I’m sure most writers know the feeling: you’re sitting at your computer, listening to a song on YouTube, and then…it hits you. Your ears are still listening to the music, but your brain has dropped everything and is constructing a scene around what you’re hearing. It might be a love scene, a battle scene, or something introspective; it may involve characters you know and love, or complete strangers who have just waltzed into your head.
Inspired, you dive into your word processor and start typing away. You also rush out to purchase the song, because that thing needs to go on your playlist ASAP.
Or does it?
If you wander onto any writing board, you’ll find a wealth of people discussing the music behind their novel, and whether or not they need music to write. Some can’t seem to get any words written without a full musical score blasting behind them. Others need a cold, focusing silence to let their thoughts mature.
What kind of noise – or lack thereof – do you need? I got curious about how other writers work, and I asked around for opinions.
Music has long been a balm for the soul, and the twenty-first century has brought us all kinds of easy (and legal!) ways to obtain it. If you haven’t already built your own playlists or made a mixtape, you can always wander to YouTube, Playlist.com, or a myriad of other sites to discover music based on your interests.
Its accessibility has made it almost as important as the word processor. A song can set a particular mood, help you envision or frame a scene, and even give you that last-minute push to finish writing for the evening.
Music has its drawbacks, of course; the chief complaint I saw about it was that listening to it can draw you in too much, and before you realize what’s happening, you’re writing down lyrics as dialogue. Poetic, sure. Original? Not really. For that very reason, some writers stick to instrumental tracks only.
Actual Background Noise
One thing that surprised me was the amount of people who couldn’t focus with music but did not care for silence. They wanted some sort of middle ground—background noise.
When I say “background noise,” I mean anything that isn’t explicitly music or something you’re partially paying attention to. For some writers, this is letting the television drone softly in the background as they work. For others, it’s the sound of families, friends, or people in a coffee shop chit-chatting around them. You may also like the sound of rain, the wind rustling through the leaves, or the ocean.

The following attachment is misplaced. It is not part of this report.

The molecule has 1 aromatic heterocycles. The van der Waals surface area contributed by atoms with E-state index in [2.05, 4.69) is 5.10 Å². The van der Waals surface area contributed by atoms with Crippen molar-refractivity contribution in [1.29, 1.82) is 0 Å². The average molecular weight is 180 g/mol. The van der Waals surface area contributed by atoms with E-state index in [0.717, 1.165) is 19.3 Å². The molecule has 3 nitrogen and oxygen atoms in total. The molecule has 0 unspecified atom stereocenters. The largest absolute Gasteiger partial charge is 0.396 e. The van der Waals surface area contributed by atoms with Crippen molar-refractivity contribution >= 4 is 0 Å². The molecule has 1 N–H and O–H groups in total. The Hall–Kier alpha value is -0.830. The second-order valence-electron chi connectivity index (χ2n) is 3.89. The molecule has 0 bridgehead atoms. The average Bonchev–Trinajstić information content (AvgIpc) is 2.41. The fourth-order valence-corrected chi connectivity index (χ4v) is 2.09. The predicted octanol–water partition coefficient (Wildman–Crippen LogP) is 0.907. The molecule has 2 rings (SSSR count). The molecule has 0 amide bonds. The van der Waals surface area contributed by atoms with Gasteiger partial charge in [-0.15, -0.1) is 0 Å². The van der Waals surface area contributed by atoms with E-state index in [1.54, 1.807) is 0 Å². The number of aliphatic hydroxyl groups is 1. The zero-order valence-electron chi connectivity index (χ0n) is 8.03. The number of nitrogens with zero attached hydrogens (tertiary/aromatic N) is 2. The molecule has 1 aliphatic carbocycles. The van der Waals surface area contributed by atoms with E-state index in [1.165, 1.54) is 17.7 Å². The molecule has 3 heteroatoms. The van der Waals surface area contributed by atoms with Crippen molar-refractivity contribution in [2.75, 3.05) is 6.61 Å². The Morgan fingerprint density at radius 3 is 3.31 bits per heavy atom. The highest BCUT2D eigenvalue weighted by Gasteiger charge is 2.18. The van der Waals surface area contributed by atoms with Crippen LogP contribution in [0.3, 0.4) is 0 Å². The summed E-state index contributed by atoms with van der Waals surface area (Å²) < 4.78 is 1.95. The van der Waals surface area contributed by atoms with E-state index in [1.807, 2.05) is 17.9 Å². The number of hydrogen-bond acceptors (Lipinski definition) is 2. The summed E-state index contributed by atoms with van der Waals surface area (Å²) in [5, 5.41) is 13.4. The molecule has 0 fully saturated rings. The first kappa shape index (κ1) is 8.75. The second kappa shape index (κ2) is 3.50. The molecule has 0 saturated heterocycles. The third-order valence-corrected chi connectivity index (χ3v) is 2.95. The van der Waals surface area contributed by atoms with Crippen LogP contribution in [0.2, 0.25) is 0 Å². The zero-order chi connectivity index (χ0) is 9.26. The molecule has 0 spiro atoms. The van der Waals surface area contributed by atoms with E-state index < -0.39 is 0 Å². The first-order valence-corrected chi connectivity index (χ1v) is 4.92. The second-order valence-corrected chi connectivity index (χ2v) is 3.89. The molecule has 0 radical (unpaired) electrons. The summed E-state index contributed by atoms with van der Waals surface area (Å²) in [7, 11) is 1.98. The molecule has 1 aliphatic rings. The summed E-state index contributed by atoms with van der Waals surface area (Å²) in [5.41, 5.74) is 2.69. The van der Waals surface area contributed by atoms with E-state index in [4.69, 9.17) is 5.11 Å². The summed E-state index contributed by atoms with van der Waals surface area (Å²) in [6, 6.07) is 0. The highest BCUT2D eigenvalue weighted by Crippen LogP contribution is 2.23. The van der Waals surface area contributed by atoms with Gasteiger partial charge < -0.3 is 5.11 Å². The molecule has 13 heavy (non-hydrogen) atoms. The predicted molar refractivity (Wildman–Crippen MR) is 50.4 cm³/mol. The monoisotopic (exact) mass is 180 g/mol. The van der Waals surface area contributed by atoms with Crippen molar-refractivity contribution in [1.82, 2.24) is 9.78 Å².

Those who appreciate background noise may be able to write with music, if they’re actually listening to it, but also are not quite all right with silence. It’s not unlike getting a sound machine to play softly while you sleep; ideally, you’re so involved in your work that whatever’s going on in the background just translates to white noise. You know it’s there, but it doesn’t bother you.
What happens if you can’t listen to music while you work, but the background noise is still too distracting? Try shutting it all down: work in silence. Close the door, put on headphones, turn off the television…whatever you need to do to be alone with your thoughts and your words.
This is a difficult maneuver for some; writing can be a lonely occupation at the best of times, and sitting at your computer with only the sound of your keys (or the scratching of pen across paper) for company can remind you of that fact. But once you’re able to really focus, you’ll find there’s zero room for distraction. You may even be more productive than before—or you may find that you do need noise.
Changing your background noise level is an easy way to change up your writing dynamic; it’s one of the easiest things you can change about your specific writing process, especially if you feel you’ve been dragging your heels on a process. I recommend giving each new process a couple of days. Let it sink in, let yourself get used to the noise or lack thereof.